Dallas has way more to offer than you could possibly do in one trip. But if you’re looking for an easy weekend getaway or day trip, a day in Dallas is just the thing!
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The older I get, the more I realize that massive weeklong trips aren’t always the best case scenario. It’s more likely that we can squeeze in a day trip or weekend getaway than plan a whole week away. So today I’m sharing a day last spring we spent in Dallas, Texas!
One Day in Dallas
Sixth Floor Museum
When most Americans think of Dallas history, they think of the Kennedy assassination. So when we headed to Dallas for a day trip, we planned our day around the Sixth Floor Museum.
First off, we checked out the outside: the road is marked with two X’s, indicating where the two shots made contact with Kennedy. Side note: if you’re here, don’t be a dumb tourist who steps into the road for a pic of yourself on the X. First off, seems a bit in bad taste, but secondly there is still traffic on the road. Rant over.
The museum itself is very well done, with an audioguide to supplement the many nooks of information. I’m the type to read everything, so the museum takes a good 2 hours at least. They do a thorough job setting the scene and tell a lot about Kennedy’s presidency. There’s definitely a focus on the positive – and a whole nook dedicated to programs that were started during his administration which grew into huge importance over the following decades.
The museum recreated the corner window where the gunman took his shot, and showed great detail of the various photographs from the day’s witnesses. The second half follows the aftermath, arrest and death of Lee Harvey Oswald, and subsequent investigations into the efficacy of the original case.
As someone who grew up after the Kennedy assassination and always heard (but not paid much attention to) the conspiracy theories surrounding it, it was helpful to see the various theories laid out. The museum seems to support the straightforward theory of Oswald’s guilt, but lays out some of the other theories and evidence suggesting them.
You should definitely buy tickets in advance: they’re timed, so we went online the day before and picked something that fit our schedule. They also have parking ($8 for the day), but it fills up so you may want to check out your street parking options if you have an afternoon ticket.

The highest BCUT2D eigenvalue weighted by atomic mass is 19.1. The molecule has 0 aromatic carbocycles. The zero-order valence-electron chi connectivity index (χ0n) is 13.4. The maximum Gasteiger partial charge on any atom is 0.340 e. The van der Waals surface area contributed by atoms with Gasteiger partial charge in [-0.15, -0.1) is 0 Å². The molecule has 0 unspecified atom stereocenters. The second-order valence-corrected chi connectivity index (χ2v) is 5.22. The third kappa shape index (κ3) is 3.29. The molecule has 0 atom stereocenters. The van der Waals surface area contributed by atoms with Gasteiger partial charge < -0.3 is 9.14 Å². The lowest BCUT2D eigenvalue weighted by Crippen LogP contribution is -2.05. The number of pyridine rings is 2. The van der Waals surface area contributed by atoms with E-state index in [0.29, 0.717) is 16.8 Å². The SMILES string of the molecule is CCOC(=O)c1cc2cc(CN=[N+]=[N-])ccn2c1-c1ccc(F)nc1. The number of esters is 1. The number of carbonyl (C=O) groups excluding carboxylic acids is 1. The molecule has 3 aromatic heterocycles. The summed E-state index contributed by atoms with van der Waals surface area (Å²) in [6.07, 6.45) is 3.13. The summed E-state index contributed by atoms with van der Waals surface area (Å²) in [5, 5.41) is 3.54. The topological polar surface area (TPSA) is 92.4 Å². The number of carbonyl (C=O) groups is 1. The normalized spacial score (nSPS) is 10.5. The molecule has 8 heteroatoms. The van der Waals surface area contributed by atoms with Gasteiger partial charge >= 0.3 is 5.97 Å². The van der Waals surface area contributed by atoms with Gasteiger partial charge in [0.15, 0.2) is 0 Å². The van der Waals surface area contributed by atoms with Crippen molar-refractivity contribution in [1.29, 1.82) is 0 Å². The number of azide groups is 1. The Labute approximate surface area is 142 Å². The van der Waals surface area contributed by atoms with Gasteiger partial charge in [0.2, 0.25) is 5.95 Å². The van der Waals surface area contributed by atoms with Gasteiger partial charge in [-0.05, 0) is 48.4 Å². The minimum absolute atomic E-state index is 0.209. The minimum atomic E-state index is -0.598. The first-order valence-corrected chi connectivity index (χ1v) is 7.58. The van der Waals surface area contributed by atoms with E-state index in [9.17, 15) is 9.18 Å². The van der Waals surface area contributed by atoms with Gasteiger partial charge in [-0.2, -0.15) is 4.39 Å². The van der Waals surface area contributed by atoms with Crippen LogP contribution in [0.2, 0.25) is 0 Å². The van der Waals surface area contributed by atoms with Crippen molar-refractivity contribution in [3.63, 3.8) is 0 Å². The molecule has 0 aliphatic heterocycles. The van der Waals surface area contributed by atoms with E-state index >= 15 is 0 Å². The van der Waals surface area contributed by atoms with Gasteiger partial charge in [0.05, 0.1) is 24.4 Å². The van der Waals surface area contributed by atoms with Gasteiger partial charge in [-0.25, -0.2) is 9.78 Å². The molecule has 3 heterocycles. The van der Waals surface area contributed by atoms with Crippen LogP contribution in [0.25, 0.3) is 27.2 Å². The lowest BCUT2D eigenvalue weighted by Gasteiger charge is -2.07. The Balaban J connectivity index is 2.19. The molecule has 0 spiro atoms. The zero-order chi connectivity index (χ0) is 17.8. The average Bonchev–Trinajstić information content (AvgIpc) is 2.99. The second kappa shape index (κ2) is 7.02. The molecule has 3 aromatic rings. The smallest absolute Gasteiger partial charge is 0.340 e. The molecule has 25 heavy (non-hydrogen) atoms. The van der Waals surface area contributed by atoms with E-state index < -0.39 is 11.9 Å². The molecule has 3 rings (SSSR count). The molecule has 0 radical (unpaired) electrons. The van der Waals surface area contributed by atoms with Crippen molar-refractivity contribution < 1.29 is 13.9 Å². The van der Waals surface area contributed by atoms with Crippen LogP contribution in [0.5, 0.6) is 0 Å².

We were craving sushi, so we headed downtown for lunch at Zenna. The place has a nightlife feel; it bills itself as the only place to get sushi after midnight. I can’t speak to that, but the food was fantastic! They offer both Asian entrees and extensive sushi, we opted for sushi rolls and dumplings and ate every bit!
Even if you don’t stop somewhere for lunch (or wait to grab some food truck fare outside the Dallas Museum of Art), it’s fun to walk through downtown. There’s a cool conglomeration of architecture and a couple plazas worth seeing, including a cabin from the 1800’s and a cenotaph in honor of JFK.
Dallas Museum of Art
I’m a HUGE fan of any art museum that’s free. As a fairly uninformed art lover, I’m always grateful to cities that make art accessible for anyone regardless of budget. The Dallas Museum of Art hits all the high points of museums: it’s free, they show a huge variety of art on display, and it’s big enough to not feel crowded even on a Saturday afternoon.
Near the entrance we stumbled upon an exhibit of Islamic art. The pieces were stunningly beautiful, and I loved seeing the comparisons among the different styles and regions of calligraphy. Many displays had accompanying translations, and I highly recommend checking these out while the exhibit is still open.
My favorite is probably impressionism, so we headed up there pretty quickly. I loved the Monet pieces, and the layout transitioned from one style to the next in an approachable way. Translation: my uninformed self could see the progression of styles and how they connected to the previous.
Another fun part of the museum was the art not on a canvas. We stumbled into several rooms of china and silver, a collection of 1960’s furniture, and a room of ornately carved doors and fireplaces. Another hallway held ironwork: the most ornate doorknobs and nails I’d ever seen on display.
Some of the other special exhibits require a ticket, but the musuem is so big that we skipped those this trip. I could easily spend the entire weekend wandering the halls here!
We wanted a splurge for dinner; after all, this is a vacation, right? And a getaway in Texas means steak, so we headed to Bob’s Steak & Chop House.
It was dark and intimate, but still Texas, so the dress code felt relaxed. We had a reservation, which was the only way we got a table on a Saturday night. Even the bread on the table was soft and rich, daring you eat one more piece. We decided to go big and shared a Wagyu tomahawk chop, along with the pancetta mac and cheese. Both were from the specials menu, and both were phenomenal.
After dinner, we lingered over creme brûlée and wine, soaking up the luxury of the quick vacation. It was a fantastic way to take in a day in Dallas!